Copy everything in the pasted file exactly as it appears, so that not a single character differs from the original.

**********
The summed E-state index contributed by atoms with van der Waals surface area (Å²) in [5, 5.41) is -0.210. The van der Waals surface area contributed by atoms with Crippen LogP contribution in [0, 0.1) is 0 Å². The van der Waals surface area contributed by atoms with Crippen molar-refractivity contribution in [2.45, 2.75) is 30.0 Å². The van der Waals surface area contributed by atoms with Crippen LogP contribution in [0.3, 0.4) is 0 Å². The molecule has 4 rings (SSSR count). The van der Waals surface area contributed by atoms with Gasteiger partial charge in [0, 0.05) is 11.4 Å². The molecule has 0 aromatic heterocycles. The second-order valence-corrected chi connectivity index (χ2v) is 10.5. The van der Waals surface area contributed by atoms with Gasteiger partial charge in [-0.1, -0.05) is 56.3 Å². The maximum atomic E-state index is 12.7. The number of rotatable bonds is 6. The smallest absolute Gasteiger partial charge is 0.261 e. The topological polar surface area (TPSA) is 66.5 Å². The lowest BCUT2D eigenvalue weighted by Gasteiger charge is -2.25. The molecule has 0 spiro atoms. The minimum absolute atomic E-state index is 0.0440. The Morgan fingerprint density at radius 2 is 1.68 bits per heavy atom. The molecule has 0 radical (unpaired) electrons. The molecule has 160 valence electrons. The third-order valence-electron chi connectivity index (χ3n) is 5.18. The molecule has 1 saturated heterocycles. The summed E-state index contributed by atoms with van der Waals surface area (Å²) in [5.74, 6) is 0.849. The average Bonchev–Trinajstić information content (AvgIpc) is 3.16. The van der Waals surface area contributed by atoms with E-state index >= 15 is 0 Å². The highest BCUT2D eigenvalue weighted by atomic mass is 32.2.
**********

The summed E-state index contributed by atoms with van der Waals surface area (Å²) in [5, 5.41) is -0.210. The van der Waals surface area contributed by atoms with Crippen LogP contribution in [0, 0.1) is 0 Å². The van der Waals surface area contributed by atoms with Crippen molar-refractivity contribution in [2.45, 2.75) is 30.0 Å². The van der Waals surface area contributed by atoms with Crippen LogP contribution in [0.3, 0.4) is 0 Å². The molecule has 4 rings (SSSR count). The van der Waals surface area contributed by atoms with Gasteiger partial charge in [0, 0.05) is 11.4 Å². The molecule has 0 aromatic heterocycles. The second-order valence-corrected chi connectivity index (χ2v) is 10.5. The van der Waals surface area contributed by atoms with Gasteiger partial charge in [-0.1, -0.05) is 56.3 Å². The maximum atomic E-state index is 12.7. The number of rotatable bonds is 6. The smallest absolute Gasteiger partial charge is 0.261 e. The topological polar surface area (TPSA) is 66.5 Å². The lowest BCUT2D eigenvalue weighted by Gasteiger charge is -2.25. The molecule has 0 spiro atoms. The minimum absolute atomic E-state index is 0.0440. The Morgan fingerprint density at radius 2 is 1.68 bits per heavy atom. The molecule has 0 radical (unpaired) electrons. The molecule has 160 valence electrons. The third-order valence-electron chi connectivity index (χ3n) is 5.18. The molecule has 1 saturated heterocycles. The summed E-state index contributed by atoms with van der Waals surface area (Å²) in [5.74, 6) is 0.849. The average Bonchev–Trinajstić information content (AvgIpc) is 3.16. The van der Waals surface area contributed by atoms with E-state index >= 15 is 0 Å². The highest BCUT2D eigenvalue weighted by atomic mass is 32.2.